Dhealthwellness.com – Wrist tendon pain is a common problem for people who perform repetitive tasks with their hands. It can be painful and debilitating.
Stretching Helps Relieve Pain
When a wrist tendon is functioning properly, it slides inside a sheath of synovial fluid to create frictionless movement. When this sheath thickens or becomes irritated, it can increase the amount of friction between the tendon and the bone. Stretching has been shown to help relieve the pain associated with wrist tendonitis. It also helps to increase your range of motion, which can make a huge difference in your day-to-day life.
The key to stretching is proper technique. It’s especially important to avoid bouncing while you stretch, which can actually damage your muscles and joints. You should also stretch before and after exercise. It is important to warm up your muscles first by light walking, jogging or biking at low intensity before you do any stretches.
Another benefit of stretching is the elimination of lactic acid, which is produced when you workout. Lactic acid is a byproduct of your body’s normal activity and can cause aches and pains in your muscles. Eccentric strengthening can be a useful treatment for wrist tendon pain. This is because eccentric exercises strengthen your muscles and tendons, improving their ability to bend and extend.
Adding Eccentric Strength to a Workout Routine
It also increases blood flow to your muscle, which may help them grow bigger and stronger. But it’s important to remember that this form of exercise is more physically demanding than concentric training, so you should give your muscles time to recover after eccentric training. There are many reasons to add eccentric strength to your workout routine. But it’s important to do so safely. That means hydrating, foam rolling, eating protein, and sleeping after an eccentric session.
Cortisone injections are an effective treatment for many inflammatory conditions, such as trigger finger (stenosing tenosynovitis), carpal tunnel syndrome, tennis elbow, rotator cuff tendonitis and de Quervain’s tendinosis. They’re also used to treat pain caused by arthritis in your wrist, thumb, and hand. Corticosteroid injections contain a mixture of steroid medication and a local anesthetic. They are typically given in a doctor’s office.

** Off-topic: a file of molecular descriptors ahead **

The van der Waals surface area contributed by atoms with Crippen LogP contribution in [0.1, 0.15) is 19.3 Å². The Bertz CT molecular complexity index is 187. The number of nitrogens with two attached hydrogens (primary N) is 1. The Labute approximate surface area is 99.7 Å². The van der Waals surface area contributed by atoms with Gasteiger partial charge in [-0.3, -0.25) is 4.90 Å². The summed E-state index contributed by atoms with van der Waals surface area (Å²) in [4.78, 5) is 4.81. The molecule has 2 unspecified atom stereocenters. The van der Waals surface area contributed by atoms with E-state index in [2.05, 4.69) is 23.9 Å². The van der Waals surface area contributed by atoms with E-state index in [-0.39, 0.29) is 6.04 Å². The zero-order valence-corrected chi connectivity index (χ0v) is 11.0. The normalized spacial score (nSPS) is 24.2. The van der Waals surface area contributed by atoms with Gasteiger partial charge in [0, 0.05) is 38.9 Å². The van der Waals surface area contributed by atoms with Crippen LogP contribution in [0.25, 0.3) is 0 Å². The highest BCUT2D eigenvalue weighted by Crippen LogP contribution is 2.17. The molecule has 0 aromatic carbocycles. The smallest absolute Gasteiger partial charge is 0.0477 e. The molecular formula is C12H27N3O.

A cortisone shot should begin to work within a few days. However, it may take several weeks for inflammation to subside, depending on the extent of your condition. Because they cause collagen to stop making new fibers, cortisone injections have the potential to weaken and possibly rupture tendons. For this reason, doctors don’t recommend cortisone injections for too many times over a long period of time.
Recommends Surgery to Open the Sheaths Holding the Wrist Tendons
If nonsurgical treatments like rest, medications, injections, and splints fail to relieve your wrist pain, your doctor may recommend surgery to open the sheath that holds your wrist tendons. This can reduce pain and prevent recurrence by creating more space for the tendons to move. Tendon release is performed through a small incision and cuts the sheath or tunnel that holds your tendons giving them more room to move. The procedure is a simple outpatient procedure that usually requires local anesthesia.
Your doctor makes an incision near the base of your thumb and opens the tissue or sheaths over the swollen tendons to relieve pressure on them. This also loosens the tendons and relieves the compressed nerves. You may feel numb or tingling around the area after surgery. It’s important to follow all postoperative instructions carefully and participate in rehabilitation. Depending on the location of your injury, it can take several months for the repaired tendons to restore strength and function.
Mirabello, Steven C., Peter E. Loeb, and James R. Andrews. “The wrist: field evaluation and treatment.” Clinics in sports medicine 11.1 (1992): 1-25.